increased by new technologies that make voters who are already turned off hate
politics all the more intensely" (p. 10). In fact, the authors blame campaign
scandals for the fact that many Americans have lost faith in government itself.
In 1964, polls showed 76% of Americans thought they could trust the government
to do what was right most of the time. By 1995, only 19% of Americans agreed
with that statement.
Aftermath and Analysis
Dan Cohen has taken a sheepish "Checkers"-like speech on the road and won
the party's endorsement for the May primary. Common wisdom says Cohen will
survive, in part because three contendersDEdward D'Alessandro, Barbara Behrend
Ernsberger, and Cohen's former treasurer, Rich FitzgeraldD divide his primary
opposition. A fourth, attorney Jonathan Robison, dropped out in March after
determining that he agreed with Cohen on most issues and that Cohen was likely
to win. And, as political analyst Jon Delano and Duquesne University political
scientist Patricia Dunham contend, voters have a long history of electing
officials after they have suffered a defeat. "In the 1997 primary, we will see
whether Dan Cohen is a dead duck or if people forgive him," Delano said.
_Some think he has burned too many bridges. "Perhaps Dan Cohen could
rehabilitate himself, but people will still be suspicious. 'Once spurned, twice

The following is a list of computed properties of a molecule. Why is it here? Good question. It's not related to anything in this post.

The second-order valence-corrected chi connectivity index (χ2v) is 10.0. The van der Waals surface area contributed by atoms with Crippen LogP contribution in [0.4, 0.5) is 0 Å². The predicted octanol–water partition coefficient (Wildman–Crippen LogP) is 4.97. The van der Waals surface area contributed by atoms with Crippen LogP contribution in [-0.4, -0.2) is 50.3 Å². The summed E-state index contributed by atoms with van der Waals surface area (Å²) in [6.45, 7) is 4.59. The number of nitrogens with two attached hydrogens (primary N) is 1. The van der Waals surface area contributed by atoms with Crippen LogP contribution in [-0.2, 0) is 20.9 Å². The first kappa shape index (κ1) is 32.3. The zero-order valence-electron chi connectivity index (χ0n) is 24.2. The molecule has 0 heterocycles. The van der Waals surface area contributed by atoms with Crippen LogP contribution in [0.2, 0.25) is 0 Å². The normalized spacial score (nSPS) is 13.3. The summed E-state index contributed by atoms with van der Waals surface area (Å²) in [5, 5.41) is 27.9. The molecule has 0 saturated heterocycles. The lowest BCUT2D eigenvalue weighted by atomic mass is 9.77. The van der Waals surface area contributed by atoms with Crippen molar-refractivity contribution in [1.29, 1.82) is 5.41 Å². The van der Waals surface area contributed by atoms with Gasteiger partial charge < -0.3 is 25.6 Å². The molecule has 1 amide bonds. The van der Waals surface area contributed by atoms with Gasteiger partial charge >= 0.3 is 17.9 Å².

shy,'" says one time supporter Liane Norman (1997), who thinks Cohen's campaign
hurt not only himself but the Democratic party's next generation.
All the Pittsburgh pundits agree that the local Democratic party needs to
nurture a younger generation to serve this liberal constituency. In that sense,
it is critical that Democrats bury the hatchet long enough to learn what Dan
Cohen's failed campaign has to teach them.
Some, like Dennis Casey, think that lesson is to abandon negative
campaigning, which he thinks degrades the political process and too often
backfires. Others like Liane Norman and Kathryn Hens-Greco, who left the Cohen
campaign, agree. They now support Rich Fitzgerald.
To media consultant Will Robinson, the most important lesson is that
negative tactics that may work in a general election can fail miserably in a
primary. "All the studies I've seen say that people who vote in primaries
anywhere tend to better informed," explains University of Pittsburgh history
professor Van Beck Hall (personal communication, 1997, Feb. 20). And the
exceptionally low voter turnout last spring meant that only the most
dedicatedDand best informedDparty stalwarts participated.
Taken together, last spring's primary for Congress and this spring's race
for City Council District 8 point out the worst and the best in the modern
political campaign process. At one time the powerful Democratic Party would